Have you ever thought of where your sanitary pads, almost entirely made out of plastic, end up after usage?
In the Philippines, the world’s third top producer of plastic waste like bottles, bags, and the like, about 150 million sanitary pads end up in landfills and the ocean, and take 500-800 years to biodegrade.
What if there’s a better version of this must-have on red days?
Enter the Nala pad, a sanitary pad alternative that’s kinder to both you and the environment.
Created to grow period care options in the country, a Nala pad is everything a traditional pad isn’t—it has an organic cotton topsheet with a biodegradable backsheet, and is individually-wrapped in corn-starch biodegradable package. It’s also “anatomically shaped for maximum comfort and leak protection.”
The pads come in two variants—day (P185/10 pads) and night (P195/10 pads)—as well as pantyliners (P240/24 pads). A starter kit, which contains one of each variant, is also available for P570.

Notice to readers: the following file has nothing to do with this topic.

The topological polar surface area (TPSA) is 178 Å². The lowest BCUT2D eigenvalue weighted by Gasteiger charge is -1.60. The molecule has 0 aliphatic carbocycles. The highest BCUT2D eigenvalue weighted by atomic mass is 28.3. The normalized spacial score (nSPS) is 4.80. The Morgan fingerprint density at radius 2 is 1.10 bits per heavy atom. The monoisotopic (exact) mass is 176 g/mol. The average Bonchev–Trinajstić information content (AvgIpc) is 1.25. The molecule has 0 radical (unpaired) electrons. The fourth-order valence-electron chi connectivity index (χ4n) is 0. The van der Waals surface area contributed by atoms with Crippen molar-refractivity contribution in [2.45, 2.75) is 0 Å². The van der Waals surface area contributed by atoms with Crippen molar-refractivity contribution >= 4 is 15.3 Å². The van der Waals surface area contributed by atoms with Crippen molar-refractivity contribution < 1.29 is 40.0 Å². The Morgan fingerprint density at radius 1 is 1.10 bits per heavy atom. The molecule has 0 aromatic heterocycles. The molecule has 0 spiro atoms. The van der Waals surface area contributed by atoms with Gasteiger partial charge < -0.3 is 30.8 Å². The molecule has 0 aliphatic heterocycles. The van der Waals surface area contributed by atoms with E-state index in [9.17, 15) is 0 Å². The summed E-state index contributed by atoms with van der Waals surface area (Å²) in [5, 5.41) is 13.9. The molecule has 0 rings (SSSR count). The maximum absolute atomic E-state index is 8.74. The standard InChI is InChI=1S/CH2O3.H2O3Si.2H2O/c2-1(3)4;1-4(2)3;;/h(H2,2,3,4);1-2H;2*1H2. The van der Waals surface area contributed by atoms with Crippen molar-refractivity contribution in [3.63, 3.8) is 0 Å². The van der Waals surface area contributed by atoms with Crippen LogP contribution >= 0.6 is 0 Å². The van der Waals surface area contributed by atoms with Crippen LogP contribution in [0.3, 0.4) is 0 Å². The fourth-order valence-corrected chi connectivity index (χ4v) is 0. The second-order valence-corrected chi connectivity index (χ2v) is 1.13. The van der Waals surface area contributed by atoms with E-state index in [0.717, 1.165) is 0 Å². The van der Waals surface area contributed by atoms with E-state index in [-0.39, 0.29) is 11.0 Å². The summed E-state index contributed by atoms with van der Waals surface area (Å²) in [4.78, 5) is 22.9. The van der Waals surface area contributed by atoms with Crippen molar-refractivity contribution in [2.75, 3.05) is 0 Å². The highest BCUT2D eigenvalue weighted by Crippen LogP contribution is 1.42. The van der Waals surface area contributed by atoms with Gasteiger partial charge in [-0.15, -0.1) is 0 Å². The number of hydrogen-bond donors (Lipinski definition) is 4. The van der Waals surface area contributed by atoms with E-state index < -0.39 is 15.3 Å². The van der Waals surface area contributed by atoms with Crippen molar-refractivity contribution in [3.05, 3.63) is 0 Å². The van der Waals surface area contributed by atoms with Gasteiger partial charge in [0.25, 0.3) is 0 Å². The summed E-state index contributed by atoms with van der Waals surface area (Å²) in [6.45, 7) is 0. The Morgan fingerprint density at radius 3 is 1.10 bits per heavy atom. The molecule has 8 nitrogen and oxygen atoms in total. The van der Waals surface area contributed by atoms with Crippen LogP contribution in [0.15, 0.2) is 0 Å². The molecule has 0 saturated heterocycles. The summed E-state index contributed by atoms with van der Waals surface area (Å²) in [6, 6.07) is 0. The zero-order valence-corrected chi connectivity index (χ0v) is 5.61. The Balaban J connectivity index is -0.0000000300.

“Other brands in the Philippines are made with artificial fibers such as rayon and are exposed to toxic chemicals that lead to long-term irritation and other vaginal health problems,” the brand writes in its website. “Your body deserves better.”
And because these are made out of biodegradable materials, it only takes three to five years for it to break down. That’s a dramatically shorter period of disintegration than traditional pads, which usually take centuries.
“We wanted safe and sustainable products, free from harmful chemicals, artificial fibers, and plastics with which were littering our oceans & landfills,” the brand adds.
Nala pads and pantyliners are available via nalawoman.ph.
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